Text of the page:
The third goal of HIPAA is to strengthen the health care industrys ability to combat waste and fraud while protecting and securing patient confidentiality. You are surrounded by patient data information and it is your responsibility to keep it private and confidential. If not, your employer and you can face financial and criminal penalties.


How the HIPAA Privacy Rule Affects You?

The HIPAA Privacy Rule, the first major HIPAA regulation, became effective April 14, 2003. It requires that almost all providers who file claims for reimbursement meet this required date or face significant fines and other penalties. As the original HIPAA regulations to assure patient insurance portability were developing, congress urged healthcare organizations to become more efficient through computerization. But, before doing so, they expanded the regulations to make sure that legal safeguards were added to protect patient information from prying eyes. This is the basis of the privacy rule.


A Covered Entity

Basically, any organization covered by HIPAAs regulations is a Covered Entity. You see HIPAA regulations cover much more than healthcare providers. In fact, all health plans and payers of healthcare services are also covered by HIPAA. Covered Entities include hospitals, clinics, dentists, laboratories, mental health providers, medical imaging services, and just about everyone that delivers any form of health care then files a claim electronically and gets paid or reimbursed for their services.

HIPAA is quite serious about these regulations. The penalties for violating the Privacy Rule can range from a simple fine all the way up to 10 years in jail plus a $250,000 fine.


Protected Health Information

HIPAA Privacy requirements are based on the concept of Protected Health Information or PHI. This is medical information that contains any data element that can be used to link a past, present or future medical condition to an individual. The regulation lists 19 such elements and includes items such as a patient’s name, address, birth date, telephone or fax number, employer, license number, etc.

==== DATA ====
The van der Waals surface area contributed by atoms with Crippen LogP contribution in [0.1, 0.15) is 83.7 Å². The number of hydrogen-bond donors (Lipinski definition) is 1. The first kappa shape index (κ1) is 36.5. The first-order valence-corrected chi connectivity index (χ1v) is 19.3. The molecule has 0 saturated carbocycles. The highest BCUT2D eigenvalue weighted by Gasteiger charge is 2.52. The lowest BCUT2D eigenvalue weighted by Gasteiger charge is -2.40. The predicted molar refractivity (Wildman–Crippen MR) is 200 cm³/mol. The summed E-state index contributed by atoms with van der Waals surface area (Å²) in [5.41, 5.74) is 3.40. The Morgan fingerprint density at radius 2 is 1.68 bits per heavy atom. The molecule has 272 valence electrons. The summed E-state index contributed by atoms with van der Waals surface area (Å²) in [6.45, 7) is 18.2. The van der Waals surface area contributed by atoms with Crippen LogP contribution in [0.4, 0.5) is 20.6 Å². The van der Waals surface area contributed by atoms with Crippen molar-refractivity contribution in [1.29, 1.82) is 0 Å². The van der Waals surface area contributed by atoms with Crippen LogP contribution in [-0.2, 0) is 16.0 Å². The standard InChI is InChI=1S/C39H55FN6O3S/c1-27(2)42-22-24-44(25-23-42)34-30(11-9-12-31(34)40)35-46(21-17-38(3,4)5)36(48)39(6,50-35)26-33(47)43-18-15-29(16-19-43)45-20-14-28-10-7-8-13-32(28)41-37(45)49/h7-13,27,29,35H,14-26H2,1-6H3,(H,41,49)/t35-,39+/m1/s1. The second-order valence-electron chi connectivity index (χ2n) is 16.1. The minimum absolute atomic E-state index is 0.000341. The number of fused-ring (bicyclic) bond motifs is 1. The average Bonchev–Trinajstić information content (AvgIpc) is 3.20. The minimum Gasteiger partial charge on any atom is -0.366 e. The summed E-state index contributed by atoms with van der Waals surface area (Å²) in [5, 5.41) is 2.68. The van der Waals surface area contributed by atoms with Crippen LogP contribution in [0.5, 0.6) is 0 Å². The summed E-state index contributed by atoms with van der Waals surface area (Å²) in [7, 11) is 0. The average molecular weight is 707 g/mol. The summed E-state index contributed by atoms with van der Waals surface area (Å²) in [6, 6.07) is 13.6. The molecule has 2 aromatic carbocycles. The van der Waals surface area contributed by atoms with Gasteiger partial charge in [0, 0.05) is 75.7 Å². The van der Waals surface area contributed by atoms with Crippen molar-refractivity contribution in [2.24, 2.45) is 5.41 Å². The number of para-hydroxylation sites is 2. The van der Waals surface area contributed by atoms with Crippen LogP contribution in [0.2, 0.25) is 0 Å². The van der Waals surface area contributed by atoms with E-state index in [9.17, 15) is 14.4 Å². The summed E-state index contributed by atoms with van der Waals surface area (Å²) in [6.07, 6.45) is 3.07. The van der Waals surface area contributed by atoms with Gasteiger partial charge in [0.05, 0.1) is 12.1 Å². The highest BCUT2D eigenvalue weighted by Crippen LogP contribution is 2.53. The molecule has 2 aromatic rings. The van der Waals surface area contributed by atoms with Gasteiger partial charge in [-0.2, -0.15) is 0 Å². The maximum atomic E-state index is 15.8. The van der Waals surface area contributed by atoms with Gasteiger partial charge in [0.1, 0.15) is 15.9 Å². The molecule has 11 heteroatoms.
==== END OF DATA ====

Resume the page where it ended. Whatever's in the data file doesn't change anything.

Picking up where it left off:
Do You Know Your Organizations HIPAAs Policies and Procedures?

Section 164.530 of the Privacy regulation makes it clear that a covered entity must implement policies and procedures with respect to PHI (Personal Health Information) that are designed to comply with the standards. In other words, your organization must have a set of written policies and procedures when it comes to protecting PHI (Personal Health Information) and you need to read them.



The first step in analyzing ethical issues is obvious, but not always easy: Get the facts. Some issues create controversies simply because we do not bother to check the facts. But having the facts is not enough. Facts by themselves only tell us what is; they do not tell us what ought to be. Many times it is necessary to consult with other professionals. It is important to discuss only what it is relevant and only with those in a position to offer guidance.



The presentation of principles and values is to provide the precepts that are the underpinnings of codes of ethics used in dentistry. The basic principles of nonmaleficence, beneficence, autonomy, justice and veracity along with the values of informed consent, confidentiality and parentalism are presented and discussed with the goal of identifying and applying these guidelines when analyzing an ethical dilemma or pondering a difficult choice between right and wrong.


Please follow the links below to the Code of Ethics for the American Dental Association and the American Dental Hygienist Association.





American Dental Hygienist Association Code of Ethics